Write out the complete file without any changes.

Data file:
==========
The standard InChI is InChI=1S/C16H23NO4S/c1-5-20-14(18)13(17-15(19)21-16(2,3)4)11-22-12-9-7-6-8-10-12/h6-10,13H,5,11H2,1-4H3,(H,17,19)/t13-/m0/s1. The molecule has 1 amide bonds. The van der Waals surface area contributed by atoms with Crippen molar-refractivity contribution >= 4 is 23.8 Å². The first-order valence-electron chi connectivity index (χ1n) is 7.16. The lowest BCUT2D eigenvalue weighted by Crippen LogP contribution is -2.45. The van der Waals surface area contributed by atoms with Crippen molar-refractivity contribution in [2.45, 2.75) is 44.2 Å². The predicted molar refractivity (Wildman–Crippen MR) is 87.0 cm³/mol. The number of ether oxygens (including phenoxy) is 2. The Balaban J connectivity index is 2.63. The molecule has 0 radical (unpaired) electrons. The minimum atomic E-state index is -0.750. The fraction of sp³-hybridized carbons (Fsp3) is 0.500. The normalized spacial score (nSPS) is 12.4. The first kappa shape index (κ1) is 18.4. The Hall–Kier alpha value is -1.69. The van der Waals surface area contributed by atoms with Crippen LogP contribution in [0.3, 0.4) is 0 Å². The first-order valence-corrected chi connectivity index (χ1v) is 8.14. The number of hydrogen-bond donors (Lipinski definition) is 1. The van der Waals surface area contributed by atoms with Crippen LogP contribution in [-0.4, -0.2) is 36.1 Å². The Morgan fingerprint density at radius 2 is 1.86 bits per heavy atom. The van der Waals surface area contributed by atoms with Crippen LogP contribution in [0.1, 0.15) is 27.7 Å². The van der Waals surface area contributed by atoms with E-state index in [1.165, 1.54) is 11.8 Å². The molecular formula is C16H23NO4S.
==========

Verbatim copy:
The standard InChI is InChI=1S/C16H23NO4S/c1-5-20-14(18)13(17-15(19)21-16(2,3)4)11-22-12-9-7-6-8-10-12/h6-10,13H,5,11H2,1-4H3,(H,17,19)/t13-/m0/s1. The molecule has 1 amide bonds. The van der Waals surface area contributed by atoms with Crippen molar-refractivity contribution >= 4 is 23.8 Å². The first-order valence-electron chi connectivity index (χ1n) is 7.16. The lowest BCUT2D eigenvalue weighted by Crippen LogP contribution is -2.45. The van der Waals surface area contributed by atoms with Crippen molar-refractivity contribution in [2.45, 2.75) is 44.2 Å². The predicted molar refractivity (Wildman–Crippen MR) is 87.0 cm³/mol. The number of ether oxygens (including phenoxy) is 2. The Balaban J connectivity index is 2.63. The molecule has 0 radical (unpaired) electrons. The minimum atomic E-state index is -0.750. The fraction of sp³-hybridized carbons (Fsp3) is 0.500. The normalized spacial score (nSPS) is 12.4. The first kappa shape index (κ1) is 18.4. The Hall–Kier alpha value is -1.69. The van der Waals surface area contributed by atoms with Crippen LogP contribution in [0.3, 0.4) is 0 Å². The first-order valence-corrected chi connectivity index (χ1v) is 8.14. The number of hydrogen-bond donors (Lipinski definition) is 1. The van der Waals surface area contributed by atoms with Crippen LogP contribution in [-0.4, -0.2) is 36.1 Å². The Morgan fingerprint density at radius 2 is 1.86 bits per heavy atom. The van der Waals surface area contributed by atoms with Crippen LogP contribution in [0.1, 0.15) is 27.7 Å². The van der Waals surface area contributed by atoms with E-state index in [1.165, 1.54) is 11.8 Å². The molecular formula is C16H23NO4S.